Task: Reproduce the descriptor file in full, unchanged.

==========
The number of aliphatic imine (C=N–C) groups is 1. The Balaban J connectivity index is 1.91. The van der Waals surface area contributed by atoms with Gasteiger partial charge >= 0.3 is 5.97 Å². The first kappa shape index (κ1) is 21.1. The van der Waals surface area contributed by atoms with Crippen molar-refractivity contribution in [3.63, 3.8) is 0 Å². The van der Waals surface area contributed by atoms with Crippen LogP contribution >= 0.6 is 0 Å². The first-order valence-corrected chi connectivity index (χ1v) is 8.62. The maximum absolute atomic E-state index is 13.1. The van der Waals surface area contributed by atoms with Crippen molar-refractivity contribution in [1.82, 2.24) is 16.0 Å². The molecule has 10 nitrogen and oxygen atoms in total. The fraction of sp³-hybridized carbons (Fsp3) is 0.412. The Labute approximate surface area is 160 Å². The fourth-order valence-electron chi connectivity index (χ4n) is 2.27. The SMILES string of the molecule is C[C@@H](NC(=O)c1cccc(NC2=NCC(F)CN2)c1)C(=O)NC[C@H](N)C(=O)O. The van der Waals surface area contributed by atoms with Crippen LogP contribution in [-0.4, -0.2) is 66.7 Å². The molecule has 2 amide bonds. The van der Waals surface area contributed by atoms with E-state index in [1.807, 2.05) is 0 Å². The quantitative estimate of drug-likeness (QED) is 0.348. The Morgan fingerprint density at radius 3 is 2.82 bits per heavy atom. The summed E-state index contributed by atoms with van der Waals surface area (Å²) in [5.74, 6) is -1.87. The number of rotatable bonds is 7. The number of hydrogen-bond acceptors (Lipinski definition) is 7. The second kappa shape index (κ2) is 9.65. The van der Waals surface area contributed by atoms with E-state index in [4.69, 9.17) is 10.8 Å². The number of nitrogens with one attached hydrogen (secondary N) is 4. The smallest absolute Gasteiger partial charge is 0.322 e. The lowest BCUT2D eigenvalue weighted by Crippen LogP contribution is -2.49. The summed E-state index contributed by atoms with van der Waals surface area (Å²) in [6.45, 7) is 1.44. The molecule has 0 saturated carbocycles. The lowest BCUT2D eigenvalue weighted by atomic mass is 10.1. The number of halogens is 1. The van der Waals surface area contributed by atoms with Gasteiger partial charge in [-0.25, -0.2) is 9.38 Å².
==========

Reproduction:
The number of aliphatic imine (C=N–C) groups is 1. The Balaban J connectivity index is 1.91. The van der Waals surface area contributed by atoms with Gasteiger partial charge >= 0.3 is 5.97 Å². The first kappa shape index (κ1) is 21.1. The van der Waals surface area contributed by atoms with Crippen molar-refractivity contribution in [3.63, 3.8) is 0 Å². The van der Waals surface area contributed by atoms with Crippen LogP contribution >= 0.6 is 0 Å². The first-order valence-corrected chi connectivity index (χ1v) is 8.62. The maximum absolute atomic E-state index is 13.1. The van der Waals surface area contributed by atoms with Crippen molar-refractivity contribution in [1.82, 2.24) is 16.0 Å². The molecule has 10 nitrogen and oxygen atoms in total. The fraction of sp³-hybridized carbons (Fsp3) is 0.412. The Labute approximate surface area is 160 Å². The fourth-order valence-electron chi connectivity index (χ4n) is 2.27. The SMILES string of the molecule is C[C@@H](NC(=O)c1cccc(NC2=NCC(F)CN2)c1)C(=O)NC[C@H](N)C(=O)O. The van der Waals surface area contributed by atoms with Crippen LogP contribution in [-0.4, -0.2) is 66.7 Å². The molecule has 2 amide bonds. The van der Waals surface area contributed by atoms with E-state index in [1.807, 2.05) is 0 Å². The quantitative estimate of drug-likeness (QED) is 0.348. The Morgan fingerprint density at radius 3 is 2.82 bits per heavy atom. The summed E-state index contributed by atoms with van der Waals surface area (Å²) in [5.74, 6) is -1.87. The number of rotatable bonds is 7. The number of hydrogen-bond acceptors (Lipinski definition) is 7. The second kappa shape index (κ2) is 9.65. The van der Waals surface area contributed by atoms with E-state index in [4.69, 9.17) is 10.8 Å². The number of nitrogens with one attached hydrogen (secondary N) is 4. The smallest absolute Gasteiger partial charge is 0.322 e. The lowest BCUT2D eigenvalue weighted by Crippen LogP contribution is -2.49. The summed E-state index contributed by atoms with van der Waals surface area (Å²) in [6.45, 7) is 1.44. The molecule has 0 saturated carbocycles. The lowest BCUT2D eigenvalue weighted by atomic mass is 10.1. The number of halogens is 1. The van der Waals surface area contributed by atoms with Gasteiger partial charge in [-0.25, -0.2) is 9.38 Å².